A home equity loan or home equity line of credit allows you to borrow money against the equity in your home. Equity is the difference between your home’s appraised value and how much you still owe on your original mortgage balance. Home equity loan programs distribute the money in one lump sum whereas a HELOC allows you to access the money as you need it. The downside of either is you risk losing your home if you don’t make the payments.
Find out how much you can borrow using your home as collateral for a home equity loan or home equity line of credit. Based on your income, credit rating and total amount of debt, you may be able to borrow up to 80 percent of the current market value of your home. The lender will subtract the remaining mortgage principal and any outstanding liens from your home’s market value when determining how much you can borrow.
Prepare your home for appraisal. Some lenders require a full appraisal when you apply for a home equity loan; others go by the most recent tax assessment to determine a home’s value. Write out a list of all the improvements you’ve made to the property since you bought it to give to the lender or appraiser. Many types of improvements increase a home’s value.
Compare the loan rates of several lenders. The amount of interest you pay generally depends on the amount of money you borrow. Loan terms and settlement costs also vary among lenders. Talk to your current lender, although you may be able to get a better deal from another bank or financial institution.
Find out the total cost of a home equity loan or line of credit. Home equity loans usually come with upfront out-of-pocket costs, points, closing costs or annual fees. Ask if a lender will negotiate loan expenses. In some cases, lenders do away with certain fees to cut the cost of the loan and get your business.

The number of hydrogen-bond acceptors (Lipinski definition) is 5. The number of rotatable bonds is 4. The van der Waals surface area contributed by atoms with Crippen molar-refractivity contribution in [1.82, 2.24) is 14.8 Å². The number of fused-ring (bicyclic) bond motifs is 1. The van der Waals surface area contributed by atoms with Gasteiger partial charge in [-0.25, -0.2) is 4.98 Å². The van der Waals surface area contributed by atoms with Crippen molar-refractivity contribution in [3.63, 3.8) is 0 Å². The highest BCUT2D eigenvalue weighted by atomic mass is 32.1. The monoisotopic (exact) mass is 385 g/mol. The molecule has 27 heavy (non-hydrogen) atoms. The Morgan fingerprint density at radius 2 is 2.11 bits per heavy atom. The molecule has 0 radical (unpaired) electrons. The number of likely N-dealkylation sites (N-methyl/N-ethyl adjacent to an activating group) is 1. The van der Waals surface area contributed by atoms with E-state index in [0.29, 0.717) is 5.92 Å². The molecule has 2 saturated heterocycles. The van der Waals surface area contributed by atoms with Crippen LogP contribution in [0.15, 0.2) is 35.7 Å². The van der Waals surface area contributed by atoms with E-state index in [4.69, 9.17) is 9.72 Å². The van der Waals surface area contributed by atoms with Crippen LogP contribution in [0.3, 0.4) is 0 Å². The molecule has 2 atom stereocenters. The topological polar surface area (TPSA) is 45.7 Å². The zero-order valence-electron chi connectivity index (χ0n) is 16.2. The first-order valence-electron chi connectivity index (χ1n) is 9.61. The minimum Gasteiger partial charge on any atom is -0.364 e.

Shop for a loan that offers a fixed interest rate. Generally, a home equity line of credit has a variable interest rate. Your monthly loan payments may be lower at first but they can increase later on. A fixed interest rate on a home equity loan means you pay the same monthly payment over the lifetime of the loan.
Read the loan documents carefully before signing. Ask questions if you aren’t clear about any of the loan terms or conditions. If you go with an adjustable interest rate, the loan agreement should indicate the cap, or limit on how much the interest rate can increase.
- Jupiterimages/Photos.com/Getty Images
- How to Negotiate Mortgage Refinancing
- How to Refinance With Closing Fees
- How to Qualify for Home Equity Loans
- How to Use Vacant Land as Collateral for an Equity Loan
- What Is a Combination Mortgage?
- Can a Second Equity Loan Be Taken Out in Less Than One Year?
- How to Use Equity as Collateral
- Unsecured Loan vs. Secured Loan